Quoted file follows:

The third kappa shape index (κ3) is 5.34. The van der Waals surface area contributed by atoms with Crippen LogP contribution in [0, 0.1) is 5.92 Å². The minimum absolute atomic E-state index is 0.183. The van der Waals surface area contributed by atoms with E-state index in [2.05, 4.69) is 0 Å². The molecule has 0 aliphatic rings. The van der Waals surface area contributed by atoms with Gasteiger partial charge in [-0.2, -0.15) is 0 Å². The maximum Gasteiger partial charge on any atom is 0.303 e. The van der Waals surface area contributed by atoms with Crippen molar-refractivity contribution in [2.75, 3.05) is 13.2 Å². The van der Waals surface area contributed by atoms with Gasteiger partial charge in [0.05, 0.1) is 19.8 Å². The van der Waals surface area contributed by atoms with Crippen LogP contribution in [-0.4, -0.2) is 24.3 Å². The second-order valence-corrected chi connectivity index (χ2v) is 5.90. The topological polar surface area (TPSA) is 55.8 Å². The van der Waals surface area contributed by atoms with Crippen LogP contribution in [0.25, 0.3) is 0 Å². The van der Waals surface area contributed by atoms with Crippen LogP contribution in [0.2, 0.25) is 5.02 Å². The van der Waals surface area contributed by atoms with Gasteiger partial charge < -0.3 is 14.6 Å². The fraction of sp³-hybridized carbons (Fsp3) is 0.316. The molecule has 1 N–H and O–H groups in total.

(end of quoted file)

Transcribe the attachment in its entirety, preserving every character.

The third kappa shape index (κ3) is 5.34. The van der Waals surface area contributed by atoms with Crippen LogP contribution in [0, 0.1) is 5.92 Å². The minimum absolute atomic E-state index is 0.183. The van der Waals surface area contributed by atoms with E-state index in [2.05, 4.69) is 0 Å². The molecule has 0 aliphatic rings. The van der Waals surface area contributed by atoms with Gasteiger partial charge in [-0.2, -0.15) is 0 Å². The maximum Gasteiger partial charge on any atom is 0.303 e. The van der Waals surface area contributed by atoms with Crippen molar-refractivity contribution in [2.75, 3.05) is 13.2 Å². The van der Waals surface area contributed by atoms with Gasteiger partial charge in [0.05, 0.1) is 19.8 Å². The van der Waals surface area contributed by atoms with Crippen LogP contribution in [-0.4, -0.2) is 24.3 Å². The second-order valence-corrected chi connectivity index (χ2v) is 5.90. The topological polar surface area (TPSA) is 55.8 Å². The van der Waals surface area contributed by atoms with Crippen LogP contribution in [0.25, 0.3) is 0 Å². The van der Waals surface area contributed by atoms with Crippen LogP contribution in [0.2, 0.25) is 5.02 Å². The van der Waals surface area contributed by atoms with Gasteiger partial charge < -0.3 is 14.6 Å². The fraction of sp³-hybridized carbons (Fsp3) is 0.316. The molecule has 1 N–H and O–H groups in total.